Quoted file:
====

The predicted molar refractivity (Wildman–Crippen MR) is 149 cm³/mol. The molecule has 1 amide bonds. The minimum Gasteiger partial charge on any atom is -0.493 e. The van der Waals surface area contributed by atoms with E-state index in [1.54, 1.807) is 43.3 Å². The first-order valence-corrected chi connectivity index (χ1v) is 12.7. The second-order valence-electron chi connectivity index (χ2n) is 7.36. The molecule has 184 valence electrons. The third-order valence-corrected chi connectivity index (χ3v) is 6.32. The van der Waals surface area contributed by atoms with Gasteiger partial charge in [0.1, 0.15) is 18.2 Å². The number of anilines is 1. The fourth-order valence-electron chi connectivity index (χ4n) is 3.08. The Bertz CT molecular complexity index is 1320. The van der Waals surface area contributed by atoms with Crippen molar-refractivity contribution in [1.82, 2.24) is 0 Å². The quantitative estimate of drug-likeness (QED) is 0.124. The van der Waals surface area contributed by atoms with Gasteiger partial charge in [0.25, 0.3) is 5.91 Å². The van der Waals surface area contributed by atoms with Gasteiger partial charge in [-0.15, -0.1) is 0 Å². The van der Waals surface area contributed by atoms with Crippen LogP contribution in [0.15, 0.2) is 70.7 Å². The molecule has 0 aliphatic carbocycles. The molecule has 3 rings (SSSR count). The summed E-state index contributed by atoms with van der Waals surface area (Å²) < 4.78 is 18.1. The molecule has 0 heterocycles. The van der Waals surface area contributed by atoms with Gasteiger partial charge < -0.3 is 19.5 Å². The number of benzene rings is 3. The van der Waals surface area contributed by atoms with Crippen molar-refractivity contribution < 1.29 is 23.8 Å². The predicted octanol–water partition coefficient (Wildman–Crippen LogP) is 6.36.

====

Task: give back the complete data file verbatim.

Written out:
The predicted molar refractivity (Wildman–Crippen MR) is 149 cm³/mol. The molecule has 1 amide bonds. The minimum Gasteiger partial charge on any atom is -0.493 e. The van der Waals surface area contributed by atoms with E-state index in [1.54, 1.807) is 43.3 Å². The first-order valence-corrected chi connectivity index (χ1v) is 12.7. The second-order valence-electron chi connectivity index (χ2n) is 7.36. The molecule has 184 valence electrons. The third-order valence-corrected chi connectivity index (χ3v) is 6.32. The van der Waals surface area contributed by atoms with Gasteiger partial charge in [0.1, 0.15) is 18.2 Å². The number of anilines is 1. The fourth-order valence-electron chi connectivity index (χ4n) is 3.08. The Bertz CT molecular complexity index is 1320. The van der Waals surface area contributed by atoms with Crippen molar-refractivity contribution in [1.82, 2.24) is 0 Å². The quantitative estimate of drug-likeness (QED) is 0.124. The van der Waals surface area contributed by atoms with Gasteiger partial charge in [0.25, 0.3) is 5.91 Å². The van der Waals surface area contributed by atoms with Gasteiger partial charge in [-0.15, -0.1) is 0 Å². The van der Waals surface area contributed by atoms with Crippen LogP contribution in [0.15, 0.2) is 70.7 Å². The molecule has 0 aliphatic carbocycles. The molecule has 3 rings (SSSR count). The summed E-state index contributed by atoms with van der Waals surface area (Å²) < 4.78 is 18.1. The molecule has 0 heterocycles. The van der Waals surface area contributed by atoms with Gasteiger partial charge < -0.3 is 19.5 Å². The number of benzene rings is 3. The van der Waals surface area contributed by atoms with Crippen molar-refractivity contribution < 1.29 is 23.8 Å². The predicted octanol–water partition coefficient (Wildman–Crippen LogP) is 6.36.